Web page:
In the YOLOv5 series, there are five different models, ranging in size from the smallest and fastest model, the YOLOv5n nano, to the largest model, the YOLOv5x extra large [41]. The YOLOv5n nano model is good for mobile solutions, which is very efficient. YOLOv5s, which stands for small, is appropriate when using it with a CPU. YOLOv5m, which stands for medium-sized model, is fairly balanced when it comes to speed and accuracy. YOLOv5l, where l stands for large-sized model, is good where smaller items need to be found. The largest of these five models is called YOLOv5x. YOLOv5x contains more parameters than the others, but it is slower to execute.
As seen in Figure 3, it is clear that the YOLOv5x is superior among all five models. However, the pre-trained image data were annotated and trained using YOLOv5s. Even though someone already pre-trained the data, we decided to retrain it with YOLOv5x. We believe the previous contributor completed the pre-training of the dataset when the s model was used.

3.4.4. Fire Department

Our research team is not able to have a big influence on how the fire department operates. Therefore, this part of Section 3.4.4 is theoretical but possible with a simple collaboration with the fire department. Once the fire is confirmed by the YOLOv5, it then records the footage and sends it to the fire department by email using the Simple Mail Transfer Protocol (SMTP). SMTP is a very simple protocol; it uses email and password that originally come from Google account. In the code, we apply the SMTP method and write the receiver’s email address and what we want to send. We can choose a file, folder, and type of image or video to be sent to the receiver. After the footage is sent, it is reviewed by the fire department, which then verifies and validates it, and acts accordingly. If the fire department confirms the video as hazardous fire, they send a notification alarm within the one-mile radius of where the footage was taken. If the fire is just a smoker or a camper trying to light a fire, the fire department sends a notification within the one-mile radius of where the footage was taken, notifying nearby hikers about the penalty of lighting a fire in the forest. All the messages are sent through the Wireless Emergency Alert (WEA) that all emergency stations have in Korea [32,33].

4. Experimental Results and Discussions

4.1. Environment

We implemented and tested our proposed idea configuration using two computers. One computer is Raspberry Pi 4 model B, and another computer is a personal computer that uses Windows OS, as seen in Table 2.
We used the Raspberry Pi 4 Model B to detect the smell and sight using the MQ-2 flammable gas and smoke sensor and a Logitech C920 webcam. Due to its portability, we were able to put this device anywhere to detect smoke and fire. Therefore, it could also be installed in the forest. After detecting the fire using the MQ-2 flammable gas and smoke sensor, it records it with the Logitech C920 webcam and sends it to the personal computer in Table 2. Then, with its high performance, it uses the Anaconda console to execute the video and automatically detects if there is a fire through YOLOv5. Once the fire is confirmed, the video is sent to the fire department for further action.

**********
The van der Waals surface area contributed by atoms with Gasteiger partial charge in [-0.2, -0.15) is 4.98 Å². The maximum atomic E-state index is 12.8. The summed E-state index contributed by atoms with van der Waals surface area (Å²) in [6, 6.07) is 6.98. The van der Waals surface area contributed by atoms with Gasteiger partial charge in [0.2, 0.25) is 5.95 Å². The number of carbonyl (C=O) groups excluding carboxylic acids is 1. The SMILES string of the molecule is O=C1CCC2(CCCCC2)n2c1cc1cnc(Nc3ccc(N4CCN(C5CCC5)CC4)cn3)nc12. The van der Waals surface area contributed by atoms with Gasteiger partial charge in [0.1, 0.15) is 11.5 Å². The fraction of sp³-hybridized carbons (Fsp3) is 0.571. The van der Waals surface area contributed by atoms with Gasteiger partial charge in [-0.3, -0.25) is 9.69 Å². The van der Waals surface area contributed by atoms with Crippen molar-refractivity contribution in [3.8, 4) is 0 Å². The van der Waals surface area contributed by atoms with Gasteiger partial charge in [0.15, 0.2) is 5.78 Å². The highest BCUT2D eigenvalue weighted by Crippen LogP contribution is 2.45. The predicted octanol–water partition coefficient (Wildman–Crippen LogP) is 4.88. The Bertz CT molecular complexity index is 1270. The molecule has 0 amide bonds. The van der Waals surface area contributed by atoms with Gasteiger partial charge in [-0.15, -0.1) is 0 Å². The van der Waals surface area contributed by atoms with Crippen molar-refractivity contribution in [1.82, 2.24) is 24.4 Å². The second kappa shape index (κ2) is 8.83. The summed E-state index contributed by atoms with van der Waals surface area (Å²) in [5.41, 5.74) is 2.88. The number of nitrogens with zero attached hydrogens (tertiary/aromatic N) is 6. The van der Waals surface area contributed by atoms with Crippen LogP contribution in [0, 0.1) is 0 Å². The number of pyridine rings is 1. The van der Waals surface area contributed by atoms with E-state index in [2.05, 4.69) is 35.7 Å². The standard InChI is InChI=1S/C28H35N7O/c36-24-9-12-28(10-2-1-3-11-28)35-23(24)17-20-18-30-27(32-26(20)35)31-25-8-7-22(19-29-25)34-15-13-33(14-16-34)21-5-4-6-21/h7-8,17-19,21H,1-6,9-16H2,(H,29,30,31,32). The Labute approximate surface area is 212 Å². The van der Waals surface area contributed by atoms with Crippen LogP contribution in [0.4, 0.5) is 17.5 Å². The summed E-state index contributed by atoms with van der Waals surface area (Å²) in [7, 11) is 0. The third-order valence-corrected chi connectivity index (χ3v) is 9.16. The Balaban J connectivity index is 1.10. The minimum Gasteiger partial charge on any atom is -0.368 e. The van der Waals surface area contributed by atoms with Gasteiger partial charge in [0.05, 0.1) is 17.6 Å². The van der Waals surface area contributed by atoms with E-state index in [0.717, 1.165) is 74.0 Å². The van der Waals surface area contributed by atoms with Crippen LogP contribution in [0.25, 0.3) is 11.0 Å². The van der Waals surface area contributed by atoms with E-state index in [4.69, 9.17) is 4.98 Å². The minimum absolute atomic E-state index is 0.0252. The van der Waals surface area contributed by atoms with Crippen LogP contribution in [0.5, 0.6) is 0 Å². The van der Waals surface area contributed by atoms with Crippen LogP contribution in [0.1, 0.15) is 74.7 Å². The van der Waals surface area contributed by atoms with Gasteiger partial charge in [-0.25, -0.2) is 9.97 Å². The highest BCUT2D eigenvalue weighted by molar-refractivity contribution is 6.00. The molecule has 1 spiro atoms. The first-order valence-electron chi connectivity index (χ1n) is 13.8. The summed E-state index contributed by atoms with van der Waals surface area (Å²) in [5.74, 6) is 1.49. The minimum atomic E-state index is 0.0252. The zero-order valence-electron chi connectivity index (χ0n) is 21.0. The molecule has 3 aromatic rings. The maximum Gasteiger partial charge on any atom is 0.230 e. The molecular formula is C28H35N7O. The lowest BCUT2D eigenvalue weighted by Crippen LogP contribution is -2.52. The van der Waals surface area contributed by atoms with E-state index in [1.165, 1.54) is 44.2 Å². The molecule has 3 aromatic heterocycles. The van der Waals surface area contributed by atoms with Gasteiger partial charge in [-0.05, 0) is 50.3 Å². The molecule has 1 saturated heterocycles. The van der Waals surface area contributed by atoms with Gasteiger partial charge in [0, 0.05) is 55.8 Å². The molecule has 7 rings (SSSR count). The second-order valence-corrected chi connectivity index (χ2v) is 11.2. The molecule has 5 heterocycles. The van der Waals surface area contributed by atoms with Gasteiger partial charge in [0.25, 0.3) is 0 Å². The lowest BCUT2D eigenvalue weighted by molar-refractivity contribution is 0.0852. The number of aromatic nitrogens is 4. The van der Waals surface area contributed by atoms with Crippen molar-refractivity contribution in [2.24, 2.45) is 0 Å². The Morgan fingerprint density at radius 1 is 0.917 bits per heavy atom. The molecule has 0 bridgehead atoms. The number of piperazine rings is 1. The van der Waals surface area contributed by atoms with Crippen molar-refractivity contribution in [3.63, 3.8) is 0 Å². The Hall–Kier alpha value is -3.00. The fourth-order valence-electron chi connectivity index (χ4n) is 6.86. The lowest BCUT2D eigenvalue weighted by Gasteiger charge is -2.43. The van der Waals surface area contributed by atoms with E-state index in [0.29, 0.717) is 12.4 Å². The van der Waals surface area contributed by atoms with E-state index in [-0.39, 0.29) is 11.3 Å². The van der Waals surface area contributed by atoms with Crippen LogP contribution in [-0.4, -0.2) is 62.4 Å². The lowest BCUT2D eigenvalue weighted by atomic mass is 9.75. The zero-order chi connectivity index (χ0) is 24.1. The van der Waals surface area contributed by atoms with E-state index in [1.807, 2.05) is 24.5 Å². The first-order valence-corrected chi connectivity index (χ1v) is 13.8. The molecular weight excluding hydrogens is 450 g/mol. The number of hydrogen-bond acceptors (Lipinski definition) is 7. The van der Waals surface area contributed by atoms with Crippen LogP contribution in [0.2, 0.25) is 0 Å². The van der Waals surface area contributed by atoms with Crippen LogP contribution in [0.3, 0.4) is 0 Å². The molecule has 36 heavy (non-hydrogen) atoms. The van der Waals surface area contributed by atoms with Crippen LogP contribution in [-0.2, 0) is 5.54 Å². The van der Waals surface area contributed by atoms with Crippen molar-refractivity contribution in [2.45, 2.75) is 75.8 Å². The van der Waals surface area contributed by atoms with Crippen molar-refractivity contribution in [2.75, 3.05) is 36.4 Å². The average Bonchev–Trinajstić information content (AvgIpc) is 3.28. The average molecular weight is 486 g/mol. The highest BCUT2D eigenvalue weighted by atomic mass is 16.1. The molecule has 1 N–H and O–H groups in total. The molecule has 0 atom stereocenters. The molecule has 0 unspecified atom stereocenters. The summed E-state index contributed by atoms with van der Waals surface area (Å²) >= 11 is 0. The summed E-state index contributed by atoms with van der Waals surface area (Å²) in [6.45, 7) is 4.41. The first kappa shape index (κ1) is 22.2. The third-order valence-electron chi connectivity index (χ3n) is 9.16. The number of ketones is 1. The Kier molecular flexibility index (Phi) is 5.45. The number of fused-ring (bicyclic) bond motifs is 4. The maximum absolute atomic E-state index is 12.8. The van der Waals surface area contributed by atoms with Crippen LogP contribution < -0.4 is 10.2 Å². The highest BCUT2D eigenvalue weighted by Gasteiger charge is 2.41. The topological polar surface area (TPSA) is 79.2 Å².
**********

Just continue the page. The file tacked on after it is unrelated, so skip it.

4.2. Proof of Concept Experimentation

After the MQ-2 flammable gas and smoke sensor detected the smoke, the camera immediately recorded the footage to be sent to the personal computer, as given in Table 2. As shown in Figure 4 and Figure 5, our approach performed well and quickly identified fire accidents, even multiple fires and flames, in both indoor and outdoor environments.
As seen in Figure 4, the confidence level was mostly above 80%. This is because we had to retrain the data to obtain the better output result. We retrained the data to YOLOv5x and set the batch size to 16 and the epoch to 3 at first. Then, we observed the accuracy level and it was average, as it can be seen here. There was a big difference between YOLOv5s and YOLOv5x. If we were to keep the pre-trained data, we would obtain approximately 30%. However, as it can be seen, there was a big jump in confidence level.
Figure 5 shows that, after increasing the epoch size to 10, the confidence level went up a little. This research shows and proves that the more you constantly train the data, the better your outcome is. These fire detection methods are conducted through some calculations. The IoU or Jaccard Index is used to determine if the prediction is correct to an object or not. It is defined as the predicted box intersection divided by the actual box intersection divided by their union [42,43]. In other words, it is an effective metric for evaluating detection results, and is defined as the area of overlap between the detected fire region and the ground truth divided by the area of union between the detected fire region and the ground truth (1):